EPA to Monitor Emissions from Cruise Vessels at Tasmanian Port

Monday September 11, 2017

The Environment Protection Authority (EPA) is set to monitor air quality around the Port of Hobart in Tasmania, Australia to determine if cruise ship emissions have reached harmful levels, local media reports.

"The point of the monitoring is to see if we can get a signal from the cruise ships being here and whether we can actually detect the level of sulfur dioxide emissions," said Wes Ford, Director of Tasmania's EPA.

"It will also give the community a level of confidence that those emissions are within the national standards."

As Ship & Bunker reported in 2015, the Hobart City Council Committee had been pushing for air quality monitoring to determine if docked cruise ships in the area presented a health hazard.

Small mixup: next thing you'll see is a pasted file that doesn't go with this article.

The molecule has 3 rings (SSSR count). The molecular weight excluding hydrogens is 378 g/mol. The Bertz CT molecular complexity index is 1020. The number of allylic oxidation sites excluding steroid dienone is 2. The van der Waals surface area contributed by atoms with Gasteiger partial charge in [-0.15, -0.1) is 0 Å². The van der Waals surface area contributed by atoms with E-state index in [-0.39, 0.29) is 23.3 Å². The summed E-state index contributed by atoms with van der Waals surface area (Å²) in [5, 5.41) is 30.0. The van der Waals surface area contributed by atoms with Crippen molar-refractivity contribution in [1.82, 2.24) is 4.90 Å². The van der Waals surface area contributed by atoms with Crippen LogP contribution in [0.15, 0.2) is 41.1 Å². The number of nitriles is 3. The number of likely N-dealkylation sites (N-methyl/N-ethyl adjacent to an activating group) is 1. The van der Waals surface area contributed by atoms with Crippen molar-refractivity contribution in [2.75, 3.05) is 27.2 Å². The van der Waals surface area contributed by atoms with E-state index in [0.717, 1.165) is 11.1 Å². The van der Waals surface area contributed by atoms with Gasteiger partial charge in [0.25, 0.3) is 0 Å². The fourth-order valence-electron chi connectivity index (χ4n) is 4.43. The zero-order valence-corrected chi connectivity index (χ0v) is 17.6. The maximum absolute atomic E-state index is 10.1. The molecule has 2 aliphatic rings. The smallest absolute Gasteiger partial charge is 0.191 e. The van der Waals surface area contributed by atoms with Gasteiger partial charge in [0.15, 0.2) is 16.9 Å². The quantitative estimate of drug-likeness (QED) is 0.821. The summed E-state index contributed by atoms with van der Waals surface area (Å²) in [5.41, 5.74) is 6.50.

Today, the number of cruise ships visiting the port is said to have more than doubled over the past two years, with 138 ships slated to visit Hobart's Macquarie Wharf, Burnie, Port Arthur, and Wineglass Bay, beginning in November.

Helen Burnet, Hobart City Council Greens Alderman, is calling on authorities to ban HFO use in the Port of Hobart.

"Sydney's ban was a result of political pressure, and it's high time we saw the same sort of standards for Hobart," said Burnet, adding: "we need to see a reduction in the emissions of cruise ship fuels."

However, Ford is not so quick to agree with Burnet, and suggests that the emissions monitoring initiative will help to inform such decisions.

"I think the number of cruise ships that are coming to Hobart are significantly lower than Sydney, but we'll soon find out over this summer what the level of emissions are," said Ford.

Previously, the Cruise Lines International Association (CLIA) has urged Australia to hold off on instituting more stringent sulfur limits without waiting for results from a "science-based study."